Politicians are often accused of being big roadblocks to progress. And for many college students over the weekend, it was a politician who was standing in the way of them getting their diploma. Here are some themes from politicians’ commencement addresses.
Obama and Warren talk Trump
Despite being from the same party, President Barack Obama and Massachusetts Sen. Elizabeth Warren have feuded over everything from trade to appointments to the Treasury Department. But neither of them could resist taking swipes at presumptive Republican presidential nominee Donald Trump.
In his address at Rutgers University on Sunday, Obama did not explicitly name Trump but said: “Facts, evidence, reason, logic, an understanding of science” are good things that are to be desired in elected officials.
“So, Class of 2016, let me be as clear as I can be: In politics and in life, ignorance is not a virtue,” he said. “It’s not cool to not know what you’re talking about. That’s not keeping it real, or telling it like it is. That’s not challenging political correctness. That’s just not knowing what you’re talking about.”
Conversely, Warren, who recently got into a Twitter spat with Trump, was more explicit in her criticism at Bridgewater State University, south of Boston.
“I think that Donald Trump is a truly dangerous man and there is some risk that he could be president of the United States,” she told reporters after the graduation ceremony.
“Heck, on my day of graduation, I never imagined I would visit foreign countries. I never imagined I would be a commencement speaker. I never imagined I would get into a Twitter war with Donald Trump,” she said in her commencement address.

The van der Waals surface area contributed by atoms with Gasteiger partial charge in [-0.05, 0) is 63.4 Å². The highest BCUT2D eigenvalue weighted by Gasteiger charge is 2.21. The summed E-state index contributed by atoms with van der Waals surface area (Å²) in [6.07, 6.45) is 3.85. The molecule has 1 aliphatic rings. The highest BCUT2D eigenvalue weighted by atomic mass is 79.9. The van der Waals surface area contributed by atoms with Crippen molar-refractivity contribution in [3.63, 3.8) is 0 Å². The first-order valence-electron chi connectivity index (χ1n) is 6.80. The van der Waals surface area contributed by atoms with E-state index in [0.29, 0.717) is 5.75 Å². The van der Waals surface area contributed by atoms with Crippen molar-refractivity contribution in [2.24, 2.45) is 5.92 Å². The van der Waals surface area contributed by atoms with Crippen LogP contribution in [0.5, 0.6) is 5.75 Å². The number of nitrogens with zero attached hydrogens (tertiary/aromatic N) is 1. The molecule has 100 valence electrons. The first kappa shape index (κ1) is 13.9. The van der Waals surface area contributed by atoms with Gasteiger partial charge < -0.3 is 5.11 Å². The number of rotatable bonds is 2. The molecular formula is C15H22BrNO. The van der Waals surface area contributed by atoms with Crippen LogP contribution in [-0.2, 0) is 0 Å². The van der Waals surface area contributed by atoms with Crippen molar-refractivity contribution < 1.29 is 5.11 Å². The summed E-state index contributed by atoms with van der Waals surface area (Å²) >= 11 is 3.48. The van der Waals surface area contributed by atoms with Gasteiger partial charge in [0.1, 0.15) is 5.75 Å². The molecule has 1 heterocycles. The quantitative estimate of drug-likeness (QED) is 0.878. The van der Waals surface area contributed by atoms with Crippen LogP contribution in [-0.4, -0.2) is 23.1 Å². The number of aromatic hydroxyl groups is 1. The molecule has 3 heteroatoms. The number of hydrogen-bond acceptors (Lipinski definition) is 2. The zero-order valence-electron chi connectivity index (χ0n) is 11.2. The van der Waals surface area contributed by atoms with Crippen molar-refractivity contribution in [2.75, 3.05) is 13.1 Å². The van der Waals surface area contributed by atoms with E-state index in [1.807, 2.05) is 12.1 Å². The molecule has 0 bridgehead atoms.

Warren also gave graduates the advice to know who they are and quoted Taylor Swift’s hit song “Shake it Off.”
“As one of the great philosophers of our time has said, ‘Haters going to hate, hate, hate, hate, hate,'” Warren said.
Boehner and Biden reunite at Notre Dame
Vice President Joseph R. Biden Jr. and former House Speaker John A. Boehner were used to letting the president speak while they sat behind him during State of the Union addresses. But on Sunday, Biden and Boehner were honored by the University of Notre Dame with the Laetare Medal, the oldest honor conferred to American Catholics.
The university’s president highlighted their commitment to compromise and working together despite being from opposite parties and both used their addresses to highlight that and their mutual faith.
“As speaker, I always drew a distinction between ‘compromise’ and ‘common ground,’ because I truly do believe they are different things,” Boehner said. “You can find common ground with the other side without compromising on your core beliefs. Ladies and gentlemen, Vice President Joe Biden is one of those people.”
Biden had similar comments for the former speaker.
“We used to treat each other with respect, hang out with each other,” he said. “John and I aren’t old school, we’re the American school.”
Clarence Thomas talks PC
Associate Supreme Court Justice Clarence Thomas used his address at Hillsdale College in Michigan to stress civic duty.
“In addressing your own obligations and responsibilities in the right way, you actually help to ensure our liberties and our form of government,” he told graduates.
Thomas, a Catholic, talked about the importance of standing up for one’s beliefs.
“Do not hide your faith and your beliefs under a bushel basket, especially in this world that seems to have gone mad with political correctness,” he said.